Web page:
Meta/Facebook is once again dealing with an internal leak, this time shining some interesting light on their plans to take over the ecommerce world.
The leaked document purportedly identified selling goods from businesses through storefronts like Shops on Instagram and Facebook Shops as top commerce priorities for the company.
Given this news, plus the fact that Facebook has announced they are extending their selling fee waiver until June 2022 and also picking up the tab for shipping for qualified buyers for the holidays, I have to wonder what eBay CEO Jamie Iannone is thinking in continuing to shuffle customer service issues to be answered by staff on eBay's Facebook page rather than through direct on site or phone channels.
Does Jamie not realize Facebook is a serious competitor that should not be overlooked?
Twitter user FidoMaster made several excellent observations on this point recently - correctly calling out that eBay has blindly gone down this path before with Scott Cutler and StockX. With an ex-eBayer on board this time too (Marni Levine) it sure looks like deja vu all over again.
eBay consistently pushes users to the Facebook customer service channel more than Twitter, which is odd because both channels are generally staffed by the same team and offer the same level of service.
I've suspected there may be a preference toward Facebook because customer issues may be less obviously visible to the public and less likely to be scrutinized there vs Twitter, but given the fact that Twitter is not (yet) a direct competitor to eBay in the same way that Facebook is, one has to wonder about the priorities involved if that is the case.
Why not get the crack squad of obviously far more capable social support reps back on the phones or at least on a direct contact channel and fulfill ex- SVP Global Operations & Customer Service Wendy Jones' promise to "fix customer service at eBay."
The October Seller Check In video was notably uploaded originally exclusively on Facebook, not YouTube as usual. When I say notably, I mean I checked back over a year and could find no other examples of this happening during that time - they had uploaded clips from past check ins before, but not the entire ~hour long video.
For over a year they had always uploaded the entire video to YouTube and then simply linked to the YouTube video on their Facebook page, rather than uploading the video directly to Facebook.
I asked about it in the community, noting that not everyone has a Facebook account and many of their YouTube subscribers were probably wondering where the video was. With a little prompting, they did publish it on YouTube as well, but initially only as "unlisted" which would mean anyone with a direct link could find it but subscribers would not get notifications and it wouldn't surface in a general YouTube search. Again with a reminder, they did finally make it public on YouTube as well.
No explanation was ever given for why they changed things up.
Even more incredibly, eBay chose to make their first livestream shopping event an exclusive Facebook affair - you couldn't even watch it if you weren't logged into your Facebook account. That choice may have had something to do with the lackluster attendance which topped out at just over 400 viewers at the highest point.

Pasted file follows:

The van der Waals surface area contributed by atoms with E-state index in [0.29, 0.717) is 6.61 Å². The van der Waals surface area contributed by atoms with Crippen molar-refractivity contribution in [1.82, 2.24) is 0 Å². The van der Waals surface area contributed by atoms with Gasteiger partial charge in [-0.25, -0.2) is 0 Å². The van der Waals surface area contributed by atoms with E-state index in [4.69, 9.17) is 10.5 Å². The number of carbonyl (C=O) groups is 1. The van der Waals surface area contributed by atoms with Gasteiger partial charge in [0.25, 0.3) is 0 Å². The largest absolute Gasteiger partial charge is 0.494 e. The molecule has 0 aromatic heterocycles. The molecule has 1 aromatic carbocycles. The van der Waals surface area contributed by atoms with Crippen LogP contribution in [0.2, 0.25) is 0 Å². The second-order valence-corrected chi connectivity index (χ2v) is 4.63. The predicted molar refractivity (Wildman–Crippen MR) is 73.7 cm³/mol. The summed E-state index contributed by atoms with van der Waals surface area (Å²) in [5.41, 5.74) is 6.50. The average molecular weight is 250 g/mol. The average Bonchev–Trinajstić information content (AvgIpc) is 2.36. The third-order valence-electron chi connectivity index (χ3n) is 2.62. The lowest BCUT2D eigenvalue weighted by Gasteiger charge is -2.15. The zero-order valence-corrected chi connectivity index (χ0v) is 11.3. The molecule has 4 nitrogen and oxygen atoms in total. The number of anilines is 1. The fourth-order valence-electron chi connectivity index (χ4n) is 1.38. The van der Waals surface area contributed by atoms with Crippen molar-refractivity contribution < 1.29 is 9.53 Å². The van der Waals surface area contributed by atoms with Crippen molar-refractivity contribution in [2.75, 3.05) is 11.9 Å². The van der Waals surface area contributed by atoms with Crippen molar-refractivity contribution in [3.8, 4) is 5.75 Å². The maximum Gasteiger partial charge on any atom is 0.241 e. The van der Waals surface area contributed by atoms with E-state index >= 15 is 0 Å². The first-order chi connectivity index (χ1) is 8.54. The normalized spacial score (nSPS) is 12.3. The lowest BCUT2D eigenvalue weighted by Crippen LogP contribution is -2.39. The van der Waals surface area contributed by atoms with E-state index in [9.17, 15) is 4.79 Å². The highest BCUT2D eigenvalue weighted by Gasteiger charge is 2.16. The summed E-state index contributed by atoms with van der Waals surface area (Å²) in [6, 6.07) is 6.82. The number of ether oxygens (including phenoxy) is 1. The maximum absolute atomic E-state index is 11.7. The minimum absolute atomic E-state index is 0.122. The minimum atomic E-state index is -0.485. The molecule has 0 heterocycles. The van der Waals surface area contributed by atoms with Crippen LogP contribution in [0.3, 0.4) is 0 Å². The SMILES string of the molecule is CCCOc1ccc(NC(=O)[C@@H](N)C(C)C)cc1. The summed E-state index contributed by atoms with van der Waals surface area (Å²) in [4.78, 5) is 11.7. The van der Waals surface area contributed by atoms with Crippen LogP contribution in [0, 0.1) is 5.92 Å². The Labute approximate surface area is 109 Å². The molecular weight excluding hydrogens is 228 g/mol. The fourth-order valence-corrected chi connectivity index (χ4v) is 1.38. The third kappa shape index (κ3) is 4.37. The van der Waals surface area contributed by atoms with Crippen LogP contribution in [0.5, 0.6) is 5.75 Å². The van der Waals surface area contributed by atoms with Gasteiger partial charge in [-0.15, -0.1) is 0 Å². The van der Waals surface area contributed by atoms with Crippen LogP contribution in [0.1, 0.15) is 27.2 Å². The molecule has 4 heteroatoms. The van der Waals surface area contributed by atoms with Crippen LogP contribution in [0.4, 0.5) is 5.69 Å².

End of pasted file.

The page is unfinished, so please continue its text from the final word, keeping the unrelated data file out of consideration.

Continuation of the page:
I saw zero promotion for this event and suggested in the weekly chat that they should put an announcement in the community to get more interest.
I think that would be a fun idea! However, based on member input over the past few years this isn't something we'd normally highlight as many members prefer not to visit other sites, and we aren't able to do a simul-stream of it here.
I'm interested in hearing your take on it if you attend, or if you think of a way we could do something similar on the Community platform itself!
What a baffling answer considering how often community staff directs users to visit other sites for customer service issues instead of assisting them directly.
Even more baffling, literally about 10 minutes after giving me that answer, Tyler himself directed someone in the chat to contact social media support channels - apparently not too concerned with the idea that users don't like to be directed to other sites.
At least this time he mentioned Twitter too?
I know you've probably gone this route before, but my strongest suggestion would be to talk with CS about this. My preferred method is usually via social media (we have great Facebook and Twitter teams). Send them a private message with your first and last name on file, email address and zip code of your registration address and the details of what you're looking for and they will help.
They will not be able to tell you what you can and cannot list, but they can work with you to clarify why the removals occurred and how they can be relisted (if they can be).
You would think the CEO of an ecommerce company that has hemorrhaged buyers for two quarters in a row and is clearly struggling to retain their seller base too would understand the last thing in the freakin' world you should want is for your customers to spend even one minute on a competitor's site, and like it or not that is exactly what Facebook is.
If Jamie doesn't get something as simple as that, maybe the board should start looking for someone who does?
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Liz Morton is the founder and editor of Value Added Resource. She is an ecommerce veteran with over 15 years of hands on selling experience and a passion for assertive advocacy and effecting positive change in the eBay marketplace.